Evidence-Based Answers

Evidence Central™ is an integrated web and mobile solution that helps clinicians quickly answer etiology, diagnosis, treatment, and prognosis questions using the latest evidence-based research.


Evidence Central for Mobile Devices

Evidence Central iOS iPhone iPad Android

Evidence Central from Unbound Medicine, available for iOS® and Android™, is optimized for each platform and features superior navigation, so answers are easy to find at the bedside or anywhere they’re needed. Learn More

Word of the Day

Early antiretrovirals prevent HIV transmission to partners

Clinical Question:
Does early initiation of antiretrovirals in patients with HIV reduce the risk of transmission to their sexual partners?

Bottom Line:
Early initiation of antiretroviral therapy (when the CD4 count is between 350 and 550 cells/mL3) reduces the risk of transmission to uninfected partners (number needed to treat [NNT] = 62). (LOE = 1b)

Cohen MS, Chen YQ, McCauley M, et al, for the HPTN 052 Study Team. Prevention of HIV-1 infection with early antiretroviral therapy. N Engl J Med 2011;365(6):493-505.  [PMID:21767103]

Study Design:
Randomized controlled trial (nonblinded)




Early initiation of antiretroviral therapy, defined as initiation when the CD4 count is between 350 and 550 cells/mL3, may be of benefit to the patient, though prospective randomized trials are lacking. In this study, early initiation was compared with late initiation (waiting till the CD4 count was < 250 cells/mL3) to assess the effect on transmission of HIV to sexual partners. A total of 1763 HIV discordant couples who were in a monogamous relationship for at least 3 months were randomized to receive early or late initiation. CD4 counts were monitored, as was HIV status of the noninfected member of the couple. If a couple split up, a new partner could be added to the study as long as they were HIV negative. Almost all of the couples were heterosexual, 94% were married, and approximately 5% had unprotected sex at least once during the previous week. Patients were recruited at 13 sites in Africa, South America, India, Thailand, and the United States. Groups were balanced, with most patients falling between the ages of 26 years and 40 years, and most having primary or secondary schooling. Median follow-up of the study was 1.7 years. Follow-up was between 86% and 93% at the semi-annual visits. The primary outcome was HIV infection in the previously uninfected partner, which occurred much less frequently in the early intervention group (0.3/100 person years vs 2.2/100 person years; P < .001). The NNT to prevent 1 transmission was 53 for all transmissions. In some cases the infection was not virologically linked to the partner, perhaps because the uninfected partner had sex outside of their relationship. When considering only transmissions that were virologically linked to the partner, the incidence rates were 0.1 versus 1.7 per 100 person-years, for an NNT of 62. The composite clinical event rate was also reduced for the early initiation group.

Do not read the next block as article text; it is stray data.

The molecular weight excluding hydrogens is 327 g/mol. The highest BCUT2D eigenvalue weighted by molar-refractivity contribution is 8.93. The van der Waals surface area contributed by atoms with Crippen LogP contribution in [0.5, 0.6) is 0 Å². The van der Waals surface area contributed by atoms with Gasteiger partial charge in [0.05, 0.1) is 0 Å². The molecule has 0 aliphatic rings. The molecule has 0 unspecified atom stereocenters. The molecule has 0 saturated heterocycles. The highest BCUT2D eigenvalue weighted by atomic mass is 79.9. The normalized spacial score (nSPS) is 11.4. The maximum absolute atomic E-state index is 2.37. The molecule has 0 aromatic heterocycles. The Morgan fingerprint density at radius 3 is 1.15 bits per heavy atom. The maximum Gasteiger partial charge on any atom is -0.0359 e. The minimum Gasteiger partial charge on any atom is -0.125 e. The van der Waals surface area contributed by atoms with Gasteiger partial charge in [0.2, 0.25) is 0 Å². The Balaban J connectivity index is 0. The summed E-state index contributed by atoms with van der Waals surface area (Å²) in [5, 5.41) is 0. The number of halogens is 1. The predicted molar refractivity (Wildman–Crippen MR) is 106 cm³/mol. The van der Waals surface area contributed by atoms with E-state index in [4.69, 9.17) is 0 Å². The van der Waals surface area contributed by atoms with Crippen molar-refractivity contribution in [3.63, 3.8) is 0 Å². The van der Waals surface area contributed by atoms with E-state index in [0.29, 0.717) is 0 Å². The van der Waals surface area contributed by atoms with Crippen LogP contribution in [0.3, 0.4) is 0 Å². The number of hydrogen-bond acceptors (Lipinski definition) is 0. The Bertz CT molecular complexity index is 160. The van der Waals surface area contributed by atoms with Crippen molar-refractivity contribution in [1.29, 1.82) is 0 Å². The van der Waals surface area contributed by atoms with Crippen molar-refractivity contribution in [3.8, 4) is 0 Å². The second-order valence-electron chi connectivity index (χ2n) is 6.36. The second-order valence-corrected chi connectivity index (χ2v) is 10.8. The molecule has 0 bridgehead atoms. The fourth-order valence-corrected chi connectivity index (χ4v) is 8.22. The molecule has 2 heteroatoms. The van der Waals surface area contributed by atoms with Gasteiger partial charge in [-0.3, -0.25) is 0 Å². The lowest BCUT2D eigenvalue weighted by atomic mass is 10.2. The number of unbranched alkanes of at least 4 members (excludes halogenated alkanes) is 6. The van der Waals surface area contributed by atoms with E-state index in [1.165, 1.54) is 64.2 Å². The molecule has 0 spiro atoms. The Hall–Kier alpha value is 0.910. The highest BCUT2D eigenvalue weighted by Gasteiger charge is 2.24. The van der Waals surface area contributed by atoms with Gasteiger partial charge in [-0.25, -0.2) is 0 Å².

Site Licenses

Site license

Site Licenses are available for schools, universities, hospitals, government agencies, and companies. For more information, contact us.